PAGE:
Among other things, the amended counterclaim alleges “Morrison is personally responsible for sales and marketing initiatives and the financial results of StoneCoat's products and services and is personally involved in the decision-making as to all of StoneCoat's advertisements, marketing, promotions, and business decisions” (Dkt. #156, ¶ 16). According to the amended counterclaim, in approximately October 2016, ProCal received notice of a fake complaint submitted to the Better Business Bureau (“BBB”) of Houston. Id., ¶ 29. The amended counterclaim alleges ProCal had never had a Houston customer at the time of the complaint's submission, and the allegedly fake complaint was submitted using the name and e-mail address of a person from Wylie, Texas named Ellis Merworth who had been working at StoneCoat at the time. Id. The complaint stated as follows: “DO NOT RECOMMEND: This company is an imitator. They have NOT been in business 17 years as professed. Inferior product. Won't adhere, won't last.” Id.

         The amended counterclaim alleges that at the time of the complaint's submission, Merworth had just ceased negotiations with Morrison to invest in StoneCoat; Merworth says he did not submit the complaint to the Houston BBB; Morrison had access to Merworth's computer and e-mail account at the time and based upon information and belief, used Merworth's account to submit the false complaint to the BBB of Houston. Id.

         The amended counterclaim further alleges in approximately December 2016, ProCal received notice of a “fake, defamatory complaint published on RipoffReport.com regarding ProCal, among others, ” which was “purported to be submitted by a Don Henley of Plano, Texas who claims, among other things, that he was a ProCal customer, that ProCal had treated him poorly and did poor work and that he then became a StoneCoat customer, which he claims gave him a better service at a better price.” Id., ¶ 30. Specifically, on December 7, 2016, a “Don Henley” submitted on RipOffReport: “They ripped me off. Beware of this company and their claims of spray-on stone. They are scam artists.” Id. ProCal is not aware of any actual ProCal customer who could have submitted this allegedly fake review and does not know of a Don Henley who owns property in Plano, Texas. Id.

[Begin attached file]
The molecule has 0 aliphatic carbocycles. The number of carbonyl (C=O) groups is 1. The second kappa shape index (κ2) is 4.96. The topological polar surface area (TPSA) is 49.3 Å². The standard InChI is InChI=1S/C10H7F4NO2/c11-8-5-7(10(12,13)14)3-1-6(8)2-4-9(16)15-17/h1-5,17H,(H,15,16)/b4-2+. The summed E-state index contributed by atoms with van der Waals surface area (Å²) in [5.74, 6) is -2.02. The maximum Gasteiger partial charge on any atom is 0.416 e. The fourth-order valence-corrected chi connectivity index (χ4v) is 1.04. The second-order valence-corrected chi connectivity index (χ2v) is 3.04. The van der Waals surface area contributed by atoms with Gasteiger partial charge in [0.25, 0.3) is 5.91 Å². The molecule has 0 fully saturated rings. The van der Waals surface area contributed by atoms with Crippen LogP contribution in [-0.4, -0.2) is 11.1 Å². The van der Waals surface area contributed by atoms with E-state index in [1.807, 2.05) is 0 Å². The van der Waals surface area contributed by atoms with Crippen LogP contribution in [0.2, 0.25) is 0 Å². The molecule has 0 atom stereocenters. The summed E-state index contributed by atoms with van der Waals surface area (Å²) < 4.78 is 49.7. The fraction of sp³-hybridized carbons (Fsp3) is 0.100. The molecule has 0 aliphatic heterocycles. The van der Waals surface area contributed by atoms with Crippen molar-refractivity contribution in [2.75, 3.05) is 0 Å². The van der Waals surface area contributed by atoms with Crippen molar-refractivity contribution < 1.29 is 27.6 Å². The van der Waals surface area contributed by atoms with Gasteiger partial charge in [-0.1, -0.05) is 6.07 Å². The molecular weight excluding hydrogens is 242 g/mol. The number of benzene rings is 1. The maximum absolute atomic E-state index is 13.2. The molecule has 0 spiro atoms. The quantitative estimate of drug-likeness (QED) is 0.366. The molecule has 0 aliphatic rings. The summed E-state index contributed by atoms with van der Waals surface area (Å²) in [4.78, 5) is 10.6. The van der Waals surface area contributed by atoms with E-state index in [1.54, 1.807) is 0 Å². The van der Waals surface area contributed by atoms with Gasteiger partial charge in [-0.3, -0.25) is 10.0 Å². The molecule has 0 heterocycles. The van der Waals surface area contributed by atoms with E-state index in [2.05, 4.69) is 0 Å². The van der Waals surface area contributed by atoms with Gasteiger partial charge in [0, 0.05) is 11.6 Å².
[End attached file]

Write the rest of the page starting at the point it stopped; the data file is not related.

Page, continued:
According to the amended counterclaim, the person purporting to be “Don Henley” was “actually a Jason France, an individual involved in online business reputation marketing and is associated with a company called Blue Swan.” Id. The amended counterclaim alleges on information and belief, “Jason France was directed or hired by Morrison to post the Fake Reviews for the benefit of StoneCoat.” Id.

         On or about the same day, December 7, 2016, ProCal received notice of another allegedly “fake and false customer review submitted to the Better Business Bureau of Dallas, ” which the amended counterclaim alleges was “also submitted by Jason France purporting to be Don Henley from Allen, Texas.” Id., ¶ 31. On or about the same day, December 7, 2016, ProCal received notice of another allegedly “fake customer review submitted to Google business reviews, ” which the amended counterclaim alleges was also submitted by Jason France purporting to be Don Henley stating: “They ripped me off. Beware of this company and their claims of spray-on stone. They are scam artists.” Id., ¶ 32.

         The amended counterclaim alleges during approximately the same time period, “StoneCoat employees and/or representatives Kimberly Kay, Russell Gran and Eric Golden were submitting complimentary Google reviews about StoneCoat without disclosing their connection to StoneCoat.” Id., ¶ 34. According to the amended counterclaim: